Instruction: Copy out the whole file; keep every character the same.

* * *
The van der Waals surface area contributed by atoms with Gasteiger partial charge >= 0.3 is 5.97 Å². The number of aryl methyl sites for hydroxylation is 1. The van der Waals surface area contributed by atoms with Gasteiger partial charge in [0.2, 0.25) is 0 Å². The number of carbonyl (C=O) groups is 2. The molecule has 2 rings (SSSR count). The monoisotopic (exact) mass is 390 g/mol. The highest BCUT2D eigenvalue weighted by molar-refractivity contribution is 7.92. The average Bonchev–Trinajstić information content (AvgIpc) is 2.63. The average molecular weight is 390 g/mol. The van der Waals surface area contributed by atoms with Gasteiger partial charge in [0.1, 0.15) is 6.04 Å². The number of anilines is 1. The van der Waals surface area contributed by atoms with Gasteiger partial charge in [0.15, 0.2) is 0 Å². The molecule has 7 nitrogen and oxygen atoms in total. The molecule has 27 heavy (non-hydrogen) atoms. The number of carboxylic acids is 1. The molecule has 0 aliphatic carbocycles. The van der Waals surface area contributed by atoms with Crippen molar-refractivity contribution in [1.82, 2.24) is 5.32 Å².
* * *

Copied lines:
The van der Waals surface area contributed by atoms with Gasteiger partial charge >= 0.3 is 5.97 Å². The number of aryl methyl sites for hydroxylation is 1. The van der Waals surface area contributed by atoms with Gasteiger partial charge in [0.2, 0.25) is 0 Å². The number of carbonyl (C=O) groups is 2. The molecule has 2 rings (SSSR count). The monoisotopic (exact) mass is 390 g/mol. The highest BCUT2D eigenvalue weighted by molar-refractivity contribution is 7.92. The average Bonchev–Trinajstić information content (AvgIpc) is 2.63. The average molecular weight is 390 g/mol. The van der Waals surface area contributed by atoms with Gasteiger partial charge in [0.1, 0.15) is 6.04 Å². The number of anilines is 1. The van der Waals surface area contributed by atoms with Gasteiger partial charge in [0.15, 0.2) is 0 Å². The molecule has 7 nitrogen and oxygen atoms in total. The molecule has 27 heavy (non-hydrogen) atoms. The number of carboxylic acids is 1. The molecule has 0 aliphatic carbocycles. The van der Waals surface area contributed by atoms with Crippen molar-refractivity contribution in [1.82, 2.24) is 5.32 Å².